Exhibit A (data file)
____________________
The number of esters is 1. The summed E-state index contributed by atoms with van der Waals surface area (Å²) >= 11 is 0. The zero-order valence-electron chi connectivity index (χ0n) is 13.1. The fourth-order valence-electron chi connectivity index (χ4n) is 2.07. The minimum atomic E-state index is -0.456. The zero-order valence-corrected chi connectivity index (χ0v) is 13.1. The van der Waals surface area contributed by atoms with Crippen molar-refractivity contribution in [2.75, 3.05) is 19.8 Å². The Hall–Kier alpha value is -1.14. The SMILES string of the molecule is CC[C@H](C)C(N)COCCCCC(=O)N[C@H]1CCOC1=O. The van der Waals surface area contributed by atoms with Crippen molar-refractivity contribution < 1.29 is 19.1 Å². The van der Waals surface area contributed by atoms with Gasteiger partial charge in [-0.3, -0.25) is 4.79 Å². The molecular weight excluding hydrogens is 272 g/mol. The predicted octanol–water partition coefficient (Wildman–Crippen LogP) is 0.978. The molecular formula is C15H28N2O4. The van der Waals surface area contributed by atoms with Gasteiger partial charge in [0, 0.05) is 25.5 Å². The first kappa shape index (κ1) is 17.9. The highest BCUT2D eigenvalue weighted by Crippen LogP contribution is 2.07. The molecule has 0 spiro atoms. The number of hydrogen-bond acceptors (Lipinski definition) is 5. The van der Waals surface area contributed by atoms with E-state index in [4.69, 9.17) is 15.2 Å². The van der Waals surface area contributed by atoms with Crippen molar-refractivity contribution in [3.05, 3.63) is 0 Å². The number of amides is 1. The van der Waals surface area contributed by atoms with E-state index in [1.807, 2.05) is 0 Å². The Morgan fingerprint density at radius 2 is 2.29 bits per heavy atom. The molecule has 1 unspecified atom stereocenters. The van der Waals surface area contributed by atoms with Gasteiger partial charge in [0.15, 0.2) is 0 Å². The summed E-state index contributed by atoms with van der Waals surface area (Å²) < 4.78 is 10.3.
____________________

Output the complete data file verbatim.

The number of esters is 1. The summed E-state index contributed by atoms with van der Waals surface area (Å²) >= 11 is 0. The zero-order valence-electron chi connectivity index (χ0n) is 13.1. The fourth-order valence-electron chi connectivity index (χ4n) is 2.07. The minimum atomic E-state index is -0.456. The zero-order valence-corrected chi connectivity index (χ0v) is 13.1. The van der Waals surface area contributed by atoms with Crippen molar-refractivity contribution in [2.75, 3.05) is 19.8 Å². The Hall–Kier alpha value is -1.14. The SMILES string of the molecule is CC[C@H](C)C(N)COCCCCC(=O)N[C@H]1CCOC1=O. The van der Waals surface area contributed by atoms with Crippen molar-refractivity contribution < 1.29 is 19.1 Å². The van der Waals surface area contributed by atoms with Gasteiger partial charge in [-0.3, -0.25) is 4.79 Å². The molecular weight excluding hydrogens is 272 g/mol. The predicted octanol–water partition coefficient (Wildman–Crippen LogP) is 0.978. The molecular formula is C15H28N2O4. The van der Waals surface area contributed by atoms with Gasteiger partial charge in [0, 0.05) is 25.5 Å². The first kappa shape index (κ1) is 17.9. The highest BCUT2D eigenvalue weighted by Crippen LogP contribution is 2.07. The molecule has 0 spiro atoms. The number of hydrogen-bond acceptors (Lipinski definition) is 5. The van der Waals surface area contributed by atoms with E-state index in [4.69, 9.17) is 15.2 Å². The van der Waals surface area contributed by atoms with Crippen molar-refractivity contribution in [3.05, 3.63) is 0 Å². The number of amides is 1. The van der Waals surface area contributed by atoms with E-state index in [1.807, 2.05) is 0 Å². The Morgan fingerprint density at radius 2 is 2.29 bits per heavy atom. The molecule has 1 unspecified atom stereocenters. The van der Waals surface area contributed by atoms with Gasteiger partial charge in [0.15, 0.2) is 0 Å². The summed E-state index contributed by atoms with van der Waals surface area (Å²) < 4.78 is 10.3.